Tuesday, August 29, 1871, from Albert Peale's journal: "This morning we packed the wagons and started for Fort Ellis. Just before we left we went up to the Ranche and took a farewell drink of milk. The Doctor, Mr. Schonborn, Jim, Charlie, Elliott, Negley, Dawes, Jackson, and Dixon went around to the [Crow] Mission with the two ambulances. The remainder of us came by the way we came up." 
"The second day brought them into the broad, radiant expanse of Paradise Valley, and they rode as far as the Bottlers' ranch, across the river from the Emigrant mines. All of the diarists struggled to convey the majesty of the country, the meandering river backed by the unbroken, snowcapped wall of the Absarokas, with lightning and hailstorms dancing over Emigrant Peak, broken by sudden flashes of sunlight that illuminated every crevice, gully, and sparkling stream. Hedges likened the silhouette of one mountain to a crouching bear, another to a sphinx. Hauser was lost for words; the best he could manage was 'cenery superb.'"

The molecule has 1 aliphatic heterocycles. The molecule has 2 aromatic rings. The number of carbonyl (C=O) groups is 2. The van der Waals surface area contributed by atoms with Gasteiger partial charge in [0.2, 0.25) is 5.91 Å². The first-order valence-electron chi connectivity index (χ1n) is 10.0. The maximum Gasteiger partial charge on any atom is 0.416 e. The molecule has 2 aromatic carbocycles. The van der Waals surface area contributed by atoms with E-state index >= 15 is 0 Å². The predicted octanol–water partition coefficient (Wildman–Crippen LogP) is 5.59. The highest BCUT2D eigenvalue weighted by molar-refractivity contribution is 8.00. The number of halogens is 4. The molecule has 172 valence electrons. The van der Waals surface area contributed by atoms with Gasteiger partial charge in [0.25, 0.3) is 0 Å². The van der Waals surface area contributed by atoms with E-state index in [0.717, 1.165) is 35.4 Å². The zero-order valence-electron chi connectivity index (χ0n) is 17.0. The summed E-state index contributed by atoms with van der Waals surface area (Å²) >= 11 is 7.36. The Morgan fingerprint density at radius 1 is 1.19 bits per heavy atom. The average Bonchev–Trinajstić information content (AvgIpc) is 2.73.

"After the exploring team left base camp at Bottler's ranch, Hayden split it into even smaller groups that worked independently and often widely separated from each other." 
- Marlene Merrill, Yellowstone and the Great West: Journals, Letters, and Images from the 1871 Hayden Expedition (Lincoln: University of Nebraska Press, 1999), pg. #178.
- Yellowstone's Photo Collection, Yellowstone National Park Archives, Yellowstone National Park, photo by W. H. Jackson, accessed February 7, 2013, http://www.nps.gov/features/yell/slidefile/index.htm.
- George Black, Empire of Shadows: The Epic Story of Yellowstone (New York: St. Martin's Press, 2012), pg. #288.
- Merrill, Marlene. With Hayden in the Field : a Case Study Based on Unpublished Letters and Diaries from the 1871 Yellowstone Survey. 1993. Yellowstone Research Center Archives.